Military Officials Say Afghan Fight Is ComingFebruary 4, 2010
By Rod Nordland
KABUL, Afghanistan — NATO and the Afghan military are about to launch their biggest joint offensive of the war, and they appear to be making sure the Taliban know they are coming.
On Wednesday, spokesmen for the Afghan Defense Ministry and for the NATO forces announced at a news conference that an offensive involving thousands of troops would begin “in the near future,” and while they did not confirm the place, they also did not dispute widespread speculation that the target was the Taliban-held town of Marja.
The deliberate publicizing of the offensive — with news conferences, press releases and public pronouncements — is relatively unusual for the military. There could be several strategic benefits — and risks. If Taliban were to withdraw in advance of the offensive and civilians had ample warning, there could be fewer military and civilian casualties.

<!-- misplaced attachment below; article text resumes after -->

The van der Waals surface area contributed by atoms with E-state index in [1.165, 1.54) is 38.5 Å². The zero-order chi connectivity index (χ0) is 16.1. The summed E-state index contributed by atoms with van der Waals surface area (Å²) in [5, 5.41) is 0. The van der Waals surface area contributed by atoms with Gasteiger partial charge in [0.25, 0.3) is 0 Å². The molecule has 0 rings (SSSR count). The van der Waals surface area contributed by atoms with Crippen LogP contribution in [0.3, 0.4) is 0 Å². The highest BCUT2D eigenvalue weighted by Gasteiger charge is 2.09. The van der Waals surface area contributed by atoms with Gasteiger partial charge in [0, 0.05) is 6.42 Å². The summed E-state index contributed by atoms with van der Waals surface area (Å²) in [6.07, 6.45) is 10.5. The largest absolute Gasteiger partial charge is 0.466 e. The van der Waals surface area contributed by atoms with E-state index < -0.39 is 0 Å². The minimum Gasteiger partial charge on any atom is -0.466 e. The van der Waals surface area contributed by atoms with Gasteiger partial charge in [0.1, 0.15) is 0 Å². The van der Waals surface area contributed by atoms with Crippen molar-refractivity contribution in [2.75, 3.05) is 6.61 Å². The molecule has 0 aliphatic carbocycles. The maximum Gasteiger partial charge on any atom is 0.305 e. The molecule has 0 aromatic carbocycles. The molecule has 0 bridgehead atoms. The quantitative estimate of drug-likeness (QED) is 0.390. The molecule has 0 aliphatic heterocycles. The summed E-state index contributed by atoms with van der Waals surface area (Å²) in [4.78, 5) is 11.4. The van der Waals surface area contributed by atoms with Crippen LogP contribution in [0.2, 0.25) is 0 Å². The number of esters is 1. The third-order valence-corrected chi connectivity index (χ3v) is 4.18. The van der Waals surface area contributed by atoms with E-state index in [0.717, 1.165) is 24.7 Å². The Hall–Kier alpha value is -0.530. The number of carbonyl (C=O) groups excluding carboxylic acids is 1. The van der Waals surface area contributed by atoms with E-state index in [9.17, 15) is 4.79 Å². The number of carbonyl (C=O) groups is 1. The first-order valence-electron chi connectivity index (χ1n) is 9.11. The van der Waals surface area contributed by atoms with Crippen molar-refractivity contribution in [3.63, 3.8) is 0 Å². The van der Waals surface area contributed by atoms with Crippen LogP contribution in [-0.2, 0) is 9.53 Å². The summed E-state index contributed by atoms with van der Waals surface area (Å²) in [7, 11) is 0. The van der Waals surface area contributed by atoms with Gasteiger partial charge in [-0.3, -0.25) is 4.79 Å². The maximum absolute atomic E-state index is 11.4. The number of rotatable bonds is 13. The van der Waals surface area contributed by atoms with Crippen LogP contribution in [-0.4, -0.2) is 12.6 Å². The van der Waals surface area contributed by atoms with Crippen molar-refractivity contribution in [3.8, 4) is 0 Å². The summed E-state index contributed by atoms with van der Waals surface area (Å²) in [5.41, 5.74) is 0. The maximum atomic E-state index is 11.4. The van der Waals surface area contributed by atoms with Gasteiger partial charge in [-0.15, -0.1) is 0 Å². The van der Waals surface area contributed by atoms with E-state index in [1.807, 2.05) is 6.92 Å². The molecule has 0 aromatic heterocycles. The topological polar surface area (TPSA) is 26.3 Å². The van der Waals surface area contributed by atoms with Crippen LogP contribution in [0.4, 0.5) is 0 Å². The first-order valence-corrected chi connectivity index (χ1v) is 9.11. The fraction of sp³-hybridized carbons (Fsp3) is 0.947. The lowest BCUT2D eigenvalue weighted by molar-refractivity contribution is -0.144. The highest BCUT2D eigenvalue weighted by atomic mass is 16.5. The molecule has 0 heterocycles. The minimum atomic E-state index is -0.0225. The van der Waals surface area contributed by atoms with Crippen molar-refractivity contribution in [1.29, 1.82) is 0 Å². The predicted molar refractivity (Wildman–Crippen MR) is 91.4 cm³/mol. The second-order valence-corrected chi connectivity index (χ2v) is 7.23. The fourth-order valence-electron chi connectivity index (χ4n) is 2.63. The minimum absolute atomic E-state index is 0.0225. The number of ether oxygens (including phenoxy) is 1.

“In some cases it may make sense, with a population-centered strategy, to give an awareness where U.S. and Afghan forces are going, and give an opportunity for Taliban and insurgent forces to clear out,” said Seth Jones, a RAND Corporation senior political scientist who specializes in Afghanistan. Gen. Stanley A. McChrystal, the American military commander in Afghanistan, has emphasized a counterinsurgency strategy that focuses on reducing civilian casualties and convincing the local population that the Americans and NATO can protect them.
Afghan military officials and Marja residents say that the area has been heavily leafleted to warn civilians that an offensive is coming.